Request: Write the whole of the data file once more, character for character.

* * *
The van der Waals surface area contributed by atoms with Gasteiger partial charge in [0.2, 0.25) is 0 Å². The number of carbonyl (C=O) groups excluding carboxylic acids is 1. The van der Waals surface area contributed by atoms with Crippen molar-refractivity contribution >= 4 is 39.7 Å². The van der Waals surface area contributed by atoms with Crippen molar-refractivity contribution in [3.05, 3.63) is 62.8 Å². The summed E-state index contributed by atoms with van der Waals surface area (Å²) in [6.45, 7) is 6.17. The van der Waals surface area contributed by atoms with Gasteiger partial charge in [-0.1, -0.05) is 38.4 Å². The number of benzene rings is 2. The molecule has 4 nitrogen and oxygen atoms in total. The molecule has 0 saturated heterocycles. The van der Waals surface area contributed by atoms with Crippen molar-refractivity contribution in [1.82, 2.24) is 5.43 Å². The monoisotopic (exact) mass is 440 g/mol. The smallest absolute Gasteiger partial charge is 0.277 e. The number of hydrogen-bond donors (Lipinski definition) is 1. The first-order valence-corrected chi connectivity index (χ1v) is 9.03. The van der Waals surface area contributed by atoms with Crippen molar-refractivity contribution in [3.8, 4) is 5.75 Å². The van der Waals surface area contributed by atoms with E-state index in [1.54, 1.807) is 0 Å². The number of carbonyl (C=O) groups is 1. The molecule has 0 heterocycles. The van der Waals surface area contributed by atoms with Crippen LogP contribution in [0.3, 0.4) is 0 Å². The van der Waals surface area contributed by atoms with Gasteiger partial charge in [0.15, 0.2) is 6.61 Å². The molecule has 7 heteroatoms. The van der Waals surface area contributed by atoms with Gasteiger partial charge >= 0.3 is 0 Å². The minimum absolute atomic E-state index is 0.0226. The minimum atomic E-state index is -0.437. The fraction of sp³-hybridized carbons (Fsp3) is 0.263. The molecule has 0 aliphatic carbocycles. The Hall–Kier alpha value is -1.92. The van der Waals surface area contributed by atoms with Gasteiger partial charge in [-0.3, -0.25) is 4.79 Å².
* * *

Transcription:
The van der Waals surface area contributed by atoms with Gasteiger partial charge in [0.2, 0.25) is 0 Å². The number of carbonyl (C=O) groups excluding carboxylic acids is 1. The van der Waals surface area contributed by atoms with Crippen molar-refractivity contribution >= 4 is 39.7 Å². The van der Waals surface area contributed by atoms with Crippen molar-refractivity contribution in [3.05, 3.63) is 62.8 Å². The summed E-state index contributed by atoms with van der Waals surface area (Å²) in [6.45, 7) is 6.17. The van der Waals surface area contributed by atoms with Gasteiger partial charge in [-0.1, -0.05) is 38.4 Å². The number of benzene rings is 2. The molecule has 4 nitrogen and oxygen atoms in total. The molecule has 0 saturated heterocycles. The van der Waals surface area contributed by atoms with Crippen molar-refractivity contribution in [1.82, 2.24) is 5.43 Å². The monoisotopic (exact) mass is 440 g/mol. The smallest absolute Gasteiger partial charge is 0.277 e. The number of hydrogen-bond donors (Lipinski definition) is 1. The first-order valence-corrected chi connectivity index (χ1v) is 9.03. The van der Waals surface area contributed by atoms with Crippen molar-refractivity contribution in [3.8, 4) is 5.75 Å². The van der Waals surface area contributed by atoms with E-state index in [1.54, 1.807) is 0 Å². The number of carbonyl (C=O) groups is 1. The molecule has 0 heterocycles. The van der Waals surface area contributed by atoms with Crippen LogP contribution in [0.3, 0.4) is 0 Å². The van der Waals surface area contributed by atoms with Gasteiger partial charge in [0.15, 0.2) is 6.61 Å². The molecule has 7 heteroatoms. The van der Waals surface area contributed by atoms with Gasteiger partial charge >= 0.3 is 0 Å². The minimum absolute atomic E-state index is 0.0226. The minimum atomic E-state index is -0.437. The fraction of sp³-hybridized carbons (Fsp3) is 0.263. The molecule has 0 aliphatic carbocycles. The Hall–Kier alpha value is -1.92. The van der Waals surface area contributed by atoms with Gasteiger partial charge in [-0.3, -0.25) is 4.79 Å².